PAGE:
Cry Out

Having removed impediments to outpouring, and posturing ourselves to receive it, we can then cry out for it. This was the testimony day after day during the outpouring. As people were streaming in from everywhere, locals would thank them for coming. “You are from Nevada? Norway? Argentina? Alabama? Wow, we appreciate so much you coming all the way to Wilmore.” But so often the appreciation would be reversed. “Do not thank me. I had to come. I had to lay eyes on what I have been praying for all these years.” Many had come on pilgrimage to see on earth what they had seen with spiritual eyes for decades, having become personally invested through the heartcry of prayer.

The call to intercession for outpouring is explored in our resource titled How to Pray for Awakening. But here let’s underscore a few key dimensions of this aspect of preparation, beginning with the manner of our prayer and the condition of the petitioner’s heart. I remember when our kids were little and they would speak in ways that were disrespectful, we would say, “You know better than to talk to me like that.” And I have wondered at times if our Father hears our prayers in a similar way. Of course, he delights in our voice. Any prayer is better than none. But we know better than to speak to him while we are continuing in known sin or with broken relationships left unreconciled. Psalm 66:18 teaches, “If I had cherished sin in my heart, the Lord would not have listened.” Outpouring-readiness involves doing the hard work of self-examination to resist presuming on God in our petitions.

One of the best things we can do in preparation is to pray about our prayer. Petitioners in the Second Great Awakening would speak of gaining “sympathy with God,” asking him for the discernment to see the situation as he sees it rather than opining and informing and skimming around in our prayers as though we can inform God of anything. When God authors prayer in us by his Spirit, we can then give it utterance, add our faith to it, wrap unity with other believers around it, and then we will watch God go to work.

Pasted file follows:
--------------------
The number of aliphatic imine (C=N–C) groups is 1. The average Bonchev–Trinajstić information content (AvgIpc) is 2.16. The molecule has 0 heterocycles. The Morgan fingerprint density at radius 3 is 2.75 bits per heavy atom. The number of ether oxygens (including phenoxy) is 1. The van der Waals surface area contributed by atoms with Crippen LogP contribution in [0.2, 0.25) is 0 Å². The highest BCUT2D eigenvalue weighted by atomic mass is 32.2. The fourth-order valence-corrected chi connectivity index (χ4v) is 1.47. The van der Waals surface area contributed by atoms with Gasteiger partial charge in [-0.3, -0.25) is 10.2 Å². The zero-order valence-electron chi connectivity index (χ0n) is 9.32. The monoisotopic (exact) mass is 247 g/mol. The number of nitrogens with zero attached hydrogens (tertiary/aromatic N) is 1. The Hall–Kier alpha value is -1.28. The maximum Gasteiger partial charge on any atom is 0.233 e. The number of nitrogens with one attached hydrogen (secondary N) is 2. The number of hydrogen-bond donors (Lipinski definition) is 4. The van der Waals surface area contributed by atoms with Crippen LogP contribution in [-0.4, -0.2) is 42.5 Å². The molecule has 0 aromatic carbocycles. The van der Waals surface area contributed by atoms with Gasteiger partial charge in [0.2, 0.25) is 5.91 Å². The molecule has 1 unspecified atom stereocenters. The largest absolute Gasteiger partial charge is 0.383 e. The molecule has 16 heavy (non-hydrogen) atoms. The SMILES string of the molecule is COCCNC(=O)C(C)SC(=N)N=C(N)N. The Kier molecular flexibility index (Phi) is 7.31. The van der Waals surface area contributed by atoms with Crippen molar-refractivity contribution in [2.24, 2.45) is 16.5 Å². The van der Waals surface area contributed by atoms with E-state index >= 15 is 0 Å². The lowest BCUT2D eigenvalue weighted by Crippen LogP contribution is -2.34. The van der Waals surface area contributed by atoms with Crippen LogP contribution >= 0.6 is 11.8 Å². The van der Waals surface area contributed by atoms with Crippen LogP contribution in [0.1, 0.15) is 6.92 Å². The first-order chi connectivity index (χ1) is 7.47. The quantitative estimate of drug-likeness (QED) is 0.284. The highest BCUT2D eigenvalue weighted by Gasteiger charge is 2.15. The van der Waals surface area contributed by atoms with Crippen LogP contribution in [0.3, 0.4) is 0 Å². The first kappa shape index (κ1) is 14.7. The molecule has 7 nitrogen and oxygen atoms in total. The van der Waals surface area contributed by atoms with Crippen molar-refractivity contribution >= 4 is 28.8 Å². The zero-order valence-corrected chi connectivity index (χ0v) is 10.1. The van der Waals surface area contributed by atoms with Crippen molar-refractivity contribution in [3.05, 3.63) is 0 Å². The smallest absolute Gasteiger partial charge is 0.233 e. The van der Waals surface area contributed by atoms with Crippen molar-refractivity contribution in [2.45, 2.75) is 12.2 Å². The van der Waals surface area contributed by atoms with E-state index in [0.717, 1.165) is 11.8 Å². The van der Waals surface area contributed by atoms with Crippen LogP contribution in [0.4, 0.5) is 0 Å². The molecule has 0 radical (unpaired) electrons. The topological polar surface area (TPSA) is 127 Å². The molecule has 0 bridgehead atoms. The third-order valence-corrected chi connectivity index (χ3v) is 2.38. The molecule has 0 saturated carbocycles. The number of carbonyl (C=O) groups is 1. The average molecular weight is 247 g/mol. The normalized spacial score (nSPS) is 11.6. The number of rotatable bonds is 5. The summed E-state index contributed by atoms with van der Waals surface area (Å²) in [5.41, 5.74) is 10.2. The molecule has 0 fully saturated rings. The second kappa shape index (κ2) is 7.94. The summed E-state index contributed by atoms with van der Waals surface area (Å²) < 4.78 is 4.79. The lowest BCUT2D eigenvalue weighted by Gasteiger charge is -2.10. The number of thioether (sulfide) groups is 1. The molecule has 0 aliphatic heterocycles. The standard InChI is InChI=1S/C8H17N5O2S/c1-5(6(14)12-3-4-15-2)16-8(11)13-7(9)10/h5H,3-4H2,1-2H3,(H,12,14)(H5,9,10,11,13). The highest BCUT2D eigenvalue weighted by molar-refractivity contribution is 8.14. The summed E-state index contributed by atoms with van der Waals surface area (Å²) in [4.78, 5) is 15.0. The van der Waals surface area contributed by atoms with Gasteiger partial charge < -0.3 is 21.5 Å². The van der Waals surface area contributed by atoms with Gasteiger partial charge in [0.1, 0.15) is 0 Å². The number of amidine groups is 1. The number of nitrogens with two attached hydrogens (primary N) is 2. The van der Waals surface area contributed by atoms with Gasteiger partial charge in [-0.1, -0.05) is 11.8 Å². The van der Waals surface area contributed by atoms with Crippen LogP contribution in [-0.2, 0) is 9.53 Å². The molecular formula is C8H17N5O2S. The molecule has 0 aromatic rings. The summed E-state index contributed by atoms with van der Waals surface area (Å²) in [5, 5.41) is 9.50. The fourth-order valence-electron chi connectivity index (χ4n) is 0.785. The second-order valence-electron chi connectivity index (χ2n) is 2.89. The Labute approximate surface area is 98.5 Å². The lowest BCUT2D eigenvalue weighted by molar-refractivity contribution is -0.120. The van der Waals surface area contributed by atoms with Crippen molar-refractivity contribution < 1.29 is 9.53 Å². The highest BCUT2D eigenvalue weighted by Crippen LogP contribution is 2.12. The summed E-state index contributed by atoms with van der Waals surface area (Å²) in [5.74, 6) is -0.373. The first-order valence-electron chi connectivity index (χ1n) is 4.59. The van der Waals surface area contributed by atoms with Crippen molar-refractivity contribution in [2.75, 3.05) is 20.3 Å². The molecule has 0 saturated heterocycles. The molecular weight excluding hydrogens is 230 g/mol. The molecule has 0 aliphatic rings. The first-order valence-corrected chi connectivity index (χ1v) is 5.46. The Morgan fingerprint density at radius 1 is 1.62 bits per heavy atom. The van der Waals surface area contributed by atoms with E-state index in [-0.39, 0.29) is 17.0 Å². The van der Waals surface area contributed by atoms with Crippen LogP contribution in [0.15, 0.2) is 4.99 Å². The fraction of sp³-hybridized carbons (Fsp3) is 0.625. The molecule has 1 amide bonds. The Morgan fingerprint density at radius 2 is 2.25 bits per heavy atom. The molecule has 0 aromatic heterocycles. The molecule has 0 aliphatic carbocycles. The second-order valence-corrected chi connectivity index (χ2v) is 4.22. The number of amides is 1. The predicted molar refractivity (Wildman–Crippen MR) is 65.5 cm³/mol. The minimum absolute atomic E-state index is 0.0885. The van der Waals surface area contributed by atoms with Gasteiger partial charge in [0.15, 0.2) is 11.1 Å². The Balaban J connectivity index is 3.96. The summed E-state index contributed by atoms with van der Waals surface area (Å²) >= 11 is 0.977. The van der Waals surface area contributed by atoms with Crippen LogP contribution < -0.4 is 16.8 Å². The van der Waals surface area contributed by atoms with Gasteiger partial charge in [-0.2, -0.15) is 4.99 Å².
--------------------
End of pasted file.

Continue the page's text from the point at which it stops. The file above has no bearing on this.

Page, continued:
Often our prayers can languish in casual ineffectiveness because what we are asking of God is actually attainable in our own power. Preparation for outpouring involves lifting the sights of our intercession to Christianity at its best—to God’s best. We are confronted by the gap between the church we have fallen in love with in the New Testament and the church we are faced with in our everyday experience. Refusing to cut a deal with the way things are, we step in to close that gap in prayer.

Steward What God Does

And then there is that second question: If or when it there is an outpouring of God’s presence in our context, how could we be prepared to steward it?

Sadly, the church, in many contexts, has tended for generations now to imitate the world in this dimension of preparation. We have cut our teeth on leadership principles of casting vision, setting goals, establishing metrics, getting buy-in, and charging ahead. The New Testament knows nothing of this approach. Awakening leaders observe and respond. We travail in prayer with eyes for the small stirrings and seedlings and promptings of God all around. And catching sight of them, we respond to scaffold what God is doing, earnestly seeking to stay in step with the Holy Spirit. We summon all our experience and training and EQ and intuition to pay close attention to the rooms we are in and the people we are leading. And we keep an ear attuned to the voice of God all the time to listen for his whispers of revelation and direction. What we observe we bring into a plurality of vetted and trusted leaders for consideration unto consensus, and from that we lead on.

This article represents collected learnings from more than a decade of ministry as Seedbed and New Room. These pieces have been contributed by writers, leaders, and practitioners in fellowship with the goal of providing practical insights for individuals and churches desiring awakening. With special thanks to David Thomas for his contribution to this resource. (c) 2024 Seedbed, Inc.

Share this article with others:


Church copies

Thanks to the generosity of our donors, all Awakening Library resources are available to you free on this site, in digital format.

However, we recognize that many churches may want physical copies of booklets, so we’ve made those available here to serve you.